Wine: Mor­gon’s wide range

The Week (US) - - 25 - 2016 Jean Paul Brun Do­maine des Ter­res Dorées 2016 M. & C. Lapierre 2016 Jean Foil­lard Côte du Py

“Good wine is al­most never sim­ple,” said Eric Asi­mov in The New York Times. Mor­gons, for ex­am­ple, are al­most uni­formly “in­sanely easy to drink” yet show the depth you’d ex­pect from a top Beau­jo­lais cru. But even within the cru, soil makeup varies widely, and dif­fer­ent wine­mak­ing tech­niques gen­er­ate more va­ri­ety still, as these bot­tles tes­tify.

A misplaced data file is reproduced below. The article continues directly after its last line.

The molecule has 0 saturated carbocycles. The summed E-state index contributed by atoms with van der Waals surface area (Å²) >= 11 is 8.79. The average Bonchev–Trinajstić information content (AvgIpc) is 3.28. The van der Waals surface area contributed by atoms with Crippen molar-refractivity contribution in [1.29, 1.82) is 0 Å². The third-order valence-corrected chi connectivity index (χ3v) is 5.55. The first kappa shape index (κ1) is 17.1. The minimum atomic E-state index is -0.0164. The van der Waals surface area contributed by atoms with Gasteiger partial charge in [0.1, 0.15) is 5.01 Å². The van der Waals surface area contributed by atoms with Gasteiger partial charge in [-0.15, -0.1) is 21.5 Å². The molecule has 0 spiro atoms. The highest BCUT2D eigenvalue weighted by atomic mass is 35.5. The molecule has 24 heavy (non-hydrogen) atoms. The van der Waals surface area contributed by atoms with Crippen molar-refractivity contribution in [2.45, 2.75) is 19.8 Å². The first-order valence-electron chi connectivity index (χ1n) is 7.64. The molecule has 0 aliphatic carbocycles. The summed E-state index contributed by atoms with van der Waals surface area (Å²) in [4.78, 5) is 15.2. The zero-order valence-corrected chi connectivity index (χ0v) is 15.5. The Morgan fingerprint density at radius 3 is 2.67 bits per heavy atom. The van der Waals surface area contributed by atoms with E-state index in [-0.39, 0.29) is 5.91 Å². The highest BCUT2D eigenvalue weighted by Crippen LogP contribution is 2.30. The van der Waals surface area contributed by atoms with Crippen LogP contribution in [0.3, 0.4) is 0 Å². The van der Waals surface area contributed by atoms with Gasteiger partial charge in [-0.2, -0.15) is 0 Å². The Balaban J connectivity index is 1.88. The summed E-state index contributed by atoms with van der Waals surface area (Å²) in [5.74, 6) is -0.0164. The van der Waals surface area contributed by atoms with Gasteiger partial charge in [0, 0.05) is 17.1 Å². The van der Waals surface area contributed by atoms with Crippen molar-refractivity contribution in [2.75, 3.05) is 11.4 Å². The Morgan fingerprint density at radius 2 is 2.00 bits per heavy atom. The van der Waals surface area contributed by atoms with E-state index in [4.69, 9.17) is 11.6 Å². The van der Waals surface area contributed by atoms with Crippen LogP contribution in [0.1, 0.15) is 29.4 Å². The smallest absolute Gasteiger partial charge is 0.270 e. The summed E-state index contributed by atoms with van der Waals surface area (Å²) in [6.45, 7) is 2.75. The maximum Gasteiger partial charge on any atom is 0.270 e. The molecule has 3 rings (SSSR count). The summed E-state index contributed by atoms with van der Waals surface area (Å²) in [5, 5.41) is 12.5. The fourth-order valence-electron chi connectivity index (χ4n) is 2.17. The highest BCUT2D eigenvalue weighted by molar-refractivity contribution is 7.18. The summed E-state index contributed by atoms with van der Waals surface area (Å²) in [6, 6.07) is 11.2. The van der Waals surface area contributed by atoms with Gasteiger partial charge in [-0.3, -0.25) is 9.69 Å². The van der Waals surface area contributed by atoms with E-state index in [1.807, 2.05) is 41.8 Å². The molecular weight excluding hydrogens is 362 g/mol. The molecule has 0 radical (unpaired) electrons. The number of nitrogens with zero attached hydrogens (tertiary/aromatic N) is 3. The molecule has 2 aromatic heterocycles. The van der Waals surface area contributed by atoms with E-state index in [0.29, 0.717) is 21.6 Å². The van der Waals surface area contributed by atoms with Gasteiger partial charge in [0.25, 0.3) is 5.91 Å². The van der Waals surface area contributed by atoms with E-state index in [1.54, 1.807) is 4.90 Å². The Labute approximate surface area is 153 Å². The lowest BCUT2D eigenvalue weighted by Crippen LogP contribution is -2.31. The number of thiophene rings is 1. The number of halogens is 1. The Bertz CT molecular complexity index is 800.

($23). Made from grapes grown in sandy gran­ite soil, this Mor­gon is “del­i­cate yet res­o­nant”—“full of the aro­mas and fla­vors of cher­ries and flow­ers.”

($30). Though rooted in sim­i­lar soil, this Mor­gon is “quite a bit richer: bright, fresh, en­er­getic,” with a sim­i­lar un­der­ly­ing min­er­al­ity.

($35). The Côte du Py is “es­sen­tially a hill of schist”; its grapes pro­duce a fuller-bod­ied wine with “a pro­nounced licorice fla­vor” and more bot­tom.

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